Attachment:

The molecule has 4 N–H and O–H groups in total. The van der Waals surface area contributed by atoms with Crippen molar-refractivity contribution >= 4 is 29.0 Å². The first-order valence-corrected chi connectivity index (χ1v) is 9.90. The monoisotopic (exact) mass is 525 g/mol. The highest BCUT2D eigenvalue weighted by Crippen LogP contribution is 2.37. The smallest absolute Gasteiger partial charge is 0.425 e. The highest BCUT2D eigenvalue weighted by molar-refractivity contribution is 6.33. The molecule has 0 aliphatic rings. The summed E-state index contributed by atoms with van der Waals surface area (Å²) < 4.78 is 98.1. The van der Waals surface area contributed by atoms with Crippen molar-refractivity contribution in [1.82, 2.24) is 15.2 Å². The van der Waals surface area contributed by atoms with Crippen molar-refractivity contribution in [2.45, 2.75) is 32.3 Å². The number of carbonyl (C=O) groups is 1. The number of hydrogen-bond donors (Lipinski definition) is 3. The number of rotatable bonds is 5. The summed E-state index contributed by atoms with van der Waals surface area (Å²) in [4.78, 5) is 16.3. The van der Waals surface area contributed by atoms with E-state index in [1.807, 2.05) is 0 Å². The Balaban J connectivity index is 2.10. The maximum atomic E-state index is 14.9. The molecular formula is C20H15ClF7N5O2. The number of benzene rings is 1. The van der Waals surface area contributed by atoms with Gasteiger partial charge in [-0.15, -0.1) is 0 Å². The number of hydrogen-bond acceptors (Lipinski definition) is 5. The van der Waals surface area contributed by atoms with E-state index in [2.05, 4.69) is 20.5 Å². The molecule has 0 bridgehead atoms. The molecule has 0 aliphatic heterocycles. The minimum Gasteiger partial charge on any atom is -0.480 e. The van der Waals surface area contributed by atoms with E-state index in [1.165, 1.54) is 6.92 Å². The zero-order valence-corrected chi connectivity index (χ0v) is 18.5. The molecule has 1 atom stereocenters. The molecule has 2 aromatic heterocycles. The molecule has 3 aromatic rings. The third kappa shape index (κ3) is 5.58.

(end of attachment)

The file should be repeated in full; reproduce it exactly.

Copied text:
The molecule has 4 N–H and O–H groups in total. The van der Waals surface area contributed by atoms with Crippen molar-refractivity contribution >= 4 is 29.0 Å². The first-order valence-corrected chi connectivity index (χ1v) is 9.90. The monoisotopic (exact) mass is 525 g/mol. The highest BCUT2D eigenvalue weighted by Crippen LogP contribution is 2.37. The smallest absolute Gasteiger partial charge is 0.425 e. The highest BCUT2D eigenvalue weighted by molar-refractivity contribution is 6.33. The molecule has 0 aliphatic rings. The summed E-state index contributed by atoms with van der Waals surface area (Å²) < 4.78 is 98.1. The van der Waals surface area contributed by atoms with Crippen molar-refractivity contribution in [1.82, 2.24) is 15.2 Å². The van der Waals surface area contributed by atoms with Crippen molar-refractivity contribution in [2.45, 2.75) is 32.3 Å². The number of carbonyl (C=O) groups is 1. The number of hydrogen-bond donors (Lipinski definition) is 3. The number of rotatable bonds is 5. The summed E-state index contributed by atoms with van der Waals surface area (Å²) in [4.78, 5) is 16.3. The van der Waals surface area contributed by atoms with E-state index in [1.807, 2.05) is 0 Å². The Balaban J connectivity index is 2.10. The maximum atomic E-state index is 14.9. The molecular formula is C20H15ClF7N5O2. The number of benzene rings is 1. The van der Waals surface area contributed by atoms with Gasteiger partial charge in [-0.15, -0.1) is 0 Å². The number of hydrogen-bond acceptors (Lipinski definition) is 5. The van der Waals surface area contributed by atoms with E-state index in [2.05, 4.69) is 20.5 Å². The molecule has 0 bridgehead atoms. The molecule has 0 aliphatic heterocycles. The minimum Gasteiger partial charge on any atom is -0.480 e. The van der Waals surface area contributed by atoms with E-state index in [1.165, 1.54) is 6.92 Å². The zero-order valence-corrected chi connectivity index (χ0v) is 18.5. The molecule has 1 atom stereocenters. The molecule has 2 aromatic heterocycles. The molecule has 3 aromatic rings. The third kappa shape index (κ3) is 5.58.